RALEIGH – A North Carolina environmental lobbying group is threatening to sue the federal government if it ends a program started 28 years ago to re-introduce the red wolf to eastern North Carolina. This despite pleas from locals who say the program was not only a failure, but poses a safety risk.
The program was intended to allow red wolves to run on federal land so that the species could re-populate in the wild. Today there are about 75 red wolves roaming 1.7 million public and private acres in the eastern part of the state, around the Albemarle Peninsula. Among the issues now is that some of the wolves interbred with coyotes, creating what locals call a wily “super coyote,” reportedly wreaking havoc on private land, killing deer, small animals and managing to evade trapping efforts.
“We’ve heard from residents that red wolves are damaging native wildlife, deer and wild turkey,” said Margaret Martin of the N.C. Wildlife Commission.
The Southern Environmental Law Center is the highest-spending lobbying group in the state, putting $1.3 million last year toward their efforts to influence legislation. In a 60-day notice of intent to sue letter released on Tuesday, SELC attorneys accused federal officials of violating the Endangered Species Act by allowing two red wolves to be killed on private land since 2014. They issued the letter on behalf of three conservation group clients.
“The U.S. Fish and Wildlife Service has violated the law and its responsibility to protect the world’s only wild population of red wolves,” said SELC senior attorney Sierra Weaver in a press release. “U.S. Fish and Wildlife Service must rededicate itself to ensuring the survival of America’s rarest wolf and restore the former successful recovery of this endangered species.”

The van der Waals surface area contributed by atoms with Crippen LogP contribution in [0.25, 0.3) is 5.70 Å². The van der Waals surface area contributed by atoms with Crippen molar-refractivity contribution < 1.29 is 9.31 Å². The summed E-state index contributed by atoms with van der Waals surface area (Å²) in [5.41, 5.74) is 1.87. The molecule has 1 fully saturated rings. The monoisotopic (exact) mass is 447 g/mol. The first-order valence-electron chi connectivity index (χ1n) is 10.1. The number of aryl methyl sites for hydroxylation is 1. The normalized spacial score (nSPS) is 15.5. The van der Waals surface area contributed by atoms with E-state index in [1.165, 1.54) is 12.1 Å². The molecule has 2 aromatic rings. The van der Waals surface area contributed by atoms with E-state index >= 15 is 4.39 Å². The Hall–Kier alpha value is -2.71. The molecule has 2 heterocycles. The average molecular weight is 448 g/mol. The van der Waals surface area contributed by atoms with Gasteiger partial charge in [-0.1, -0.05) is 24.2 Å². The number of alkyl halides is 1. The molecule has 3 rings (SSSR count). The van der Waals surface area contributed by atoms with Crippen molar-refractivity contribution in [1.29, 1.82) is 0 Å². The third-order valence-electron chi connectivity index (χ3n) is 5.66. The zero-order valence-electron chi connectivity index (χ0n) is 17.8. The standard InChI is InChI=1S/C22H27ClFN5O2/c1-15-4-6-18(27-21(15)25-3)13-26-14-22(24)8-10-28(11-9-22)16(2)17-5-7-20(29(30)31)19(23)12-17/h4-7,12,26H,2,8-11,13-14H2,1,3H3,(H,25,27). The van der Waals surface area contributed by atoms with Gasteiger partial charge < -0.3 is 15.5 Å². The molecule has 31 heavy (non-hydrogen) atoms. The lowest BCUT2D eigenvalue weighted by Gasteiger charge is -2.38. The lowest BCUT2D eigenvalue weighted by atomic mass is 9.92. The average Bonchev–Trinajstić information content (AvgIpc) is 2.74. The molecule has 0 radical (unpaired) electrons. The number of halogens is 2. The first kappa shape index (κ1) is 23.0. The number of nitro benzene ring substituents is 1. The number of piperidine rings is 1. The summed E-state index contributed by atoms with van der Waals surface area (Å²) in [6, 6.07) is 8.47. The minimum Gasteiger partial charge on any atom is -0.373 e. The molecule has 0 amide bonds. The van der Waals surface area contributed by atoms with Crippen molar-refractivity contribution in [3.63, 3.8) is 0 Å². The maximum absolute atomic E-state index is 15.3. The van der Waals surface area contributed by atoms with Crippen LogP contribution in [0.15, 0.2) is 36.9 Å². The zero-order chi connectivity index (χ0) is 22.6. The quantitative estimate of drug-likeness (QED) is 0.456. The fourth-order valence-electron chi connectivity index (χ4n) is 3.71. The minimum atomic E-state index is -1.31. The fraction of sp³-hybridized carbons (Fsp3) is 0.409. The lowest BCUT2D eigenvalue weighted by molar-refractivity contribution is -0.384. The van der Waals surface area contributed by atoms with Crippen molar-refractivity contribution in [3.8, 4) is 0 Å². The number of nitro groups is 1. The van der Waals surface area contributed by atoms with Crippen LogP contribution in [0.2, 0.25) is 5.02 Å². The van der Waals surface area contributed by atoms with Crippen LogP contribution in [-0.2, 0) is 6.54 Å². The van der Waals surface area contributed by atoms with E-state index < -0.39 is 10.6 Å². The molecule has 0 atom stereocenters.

The U.S. Fish and Wildlife Service said the kills were authorized after non-lethal traps did not work. The letter also objected to the USFWS announcement this summer that the re-introduction of the red wolf to eastern North Carolina would be suspended, after the agency received a request to do so from the N.C. Wildlife Resources Commission.
“Since initiation of the restoration project, active management of habitats to benefit the red wolves on federal lands have been minimal, resulting in predominant use of private lands to meet the annual life requisites, a scenario inconsistent with stated USFWS goals,” the N.C. Wildlife Commission resolution read. It went on to request that the federal agency stop the re-introduction, declare the red wolf extinct in the wild and recognize wild canids as coyotes or coyote hybrids.
In June, the USFWS said it will suspend new releases of red wolves into the wild in that part of the state while it reviews the status of the program.